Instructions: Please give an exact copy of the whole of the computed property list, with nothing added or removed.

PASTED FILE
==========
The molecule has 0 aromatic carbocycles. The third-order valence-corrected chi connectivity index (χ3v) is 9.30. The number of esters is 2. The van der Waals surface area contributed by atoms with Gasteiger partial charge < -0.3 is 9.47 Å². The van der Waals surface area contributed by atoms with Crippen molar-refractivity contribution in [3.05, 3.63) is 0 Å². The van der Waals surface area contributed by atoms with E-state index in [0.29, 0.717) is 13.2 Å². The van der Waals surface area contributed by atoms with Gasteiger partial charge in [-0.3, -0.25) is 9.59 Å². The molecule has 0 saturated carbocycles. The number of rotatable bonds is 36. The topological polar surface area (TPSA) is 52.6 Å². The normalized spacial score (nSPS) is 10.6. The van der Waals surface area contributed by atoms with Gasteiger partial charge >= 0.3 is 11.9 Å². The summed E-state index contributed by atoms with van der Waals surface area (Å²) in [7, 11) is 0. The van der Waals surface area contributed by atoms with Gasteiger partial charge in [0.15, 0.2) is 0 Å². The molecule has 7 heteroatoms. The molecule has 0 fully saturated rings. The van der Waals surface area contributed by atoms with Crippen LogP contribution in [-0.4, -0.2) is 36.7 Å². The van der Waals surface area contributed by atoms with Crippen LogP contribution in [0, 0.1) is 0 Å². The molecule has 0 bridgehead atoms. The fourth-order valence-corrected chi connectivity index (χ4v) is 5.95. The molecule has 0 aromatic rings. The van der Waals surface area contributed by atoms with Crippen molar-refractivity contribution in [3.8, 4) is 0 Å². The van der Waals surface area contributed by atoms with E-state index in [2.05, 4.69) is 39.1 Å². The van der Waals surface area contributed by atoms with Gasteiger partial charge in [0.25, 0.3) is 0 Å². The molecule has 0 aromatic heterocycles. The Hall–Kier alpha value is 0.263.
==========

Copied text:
The molecule has 0 aromatic carbocycles. The third-order valence-corrected chi connectivity index (χ3v) is 9.30. The number of esters is 2. The van der Waals surface area contributed by atoms with Gasteiger partial charge < -0.3 is 9.47 Å². The van der Waals surface area contributed by atoms with Crippen molar-refractivity contribution in [3.05, 3.63) is 0 Å². The van der Waals surface area contributed by atoms with E-state index in [0.29, 0.717) is 13.2 Å². The van der Waals surface area contributed by atoms with Gasteiger partial charge in [-0.3, -0.25) is 9.59 Å². The molecule has 0 saturated carbocycles. The number of rotatable bonds is 36. The topological polar surface area (TPSA) is 52.6 Å². The normalized spacial score (nSPS) is 10.6. The van der Waals surface area contributed by atoms with Gasteiger partial charge >= 0.3 is 11.9 Å². The summed E-state index contributed by atoms with van der Waals surface area (Å²) in [7, 11) is 0. The van der Waals surface area contributed by atoms with Gasteiger partial charge in [0.15, 0.2) is 0 Å². The molecule has 7 heteroatoms. The molecule has 0 fully saturated rings. The van der Waals surface area contributed by atoms with Crippen LogP contribution in [-0.4, -0.2) is 36.7 Å². The van der Waals surface area contributed by atoms with Crippen LogP contribution in [0, 0.1) is 0 Å². The molecule has 0 bridgehead atoms. The fourth-order valence-corrected chi connectivity index (χ4v) is 5.95. The molecule has 0 aromatic rings. The van der Waals surface area contributed by atoms with Crippen molar-refractivity contribution in [3.8, 4) is 0 Å². The van der Waals surface area contributed by atoms with E-state index in [2.05, 4.69) is 39.1 Å². The van der Waals surface area contributed by atoms with Gasteiger partial charge in [0.25, 0.3) is 0 Å². The molecule has 0 aromatic heterocycles. The Hall–Kier alpha value is 0.263.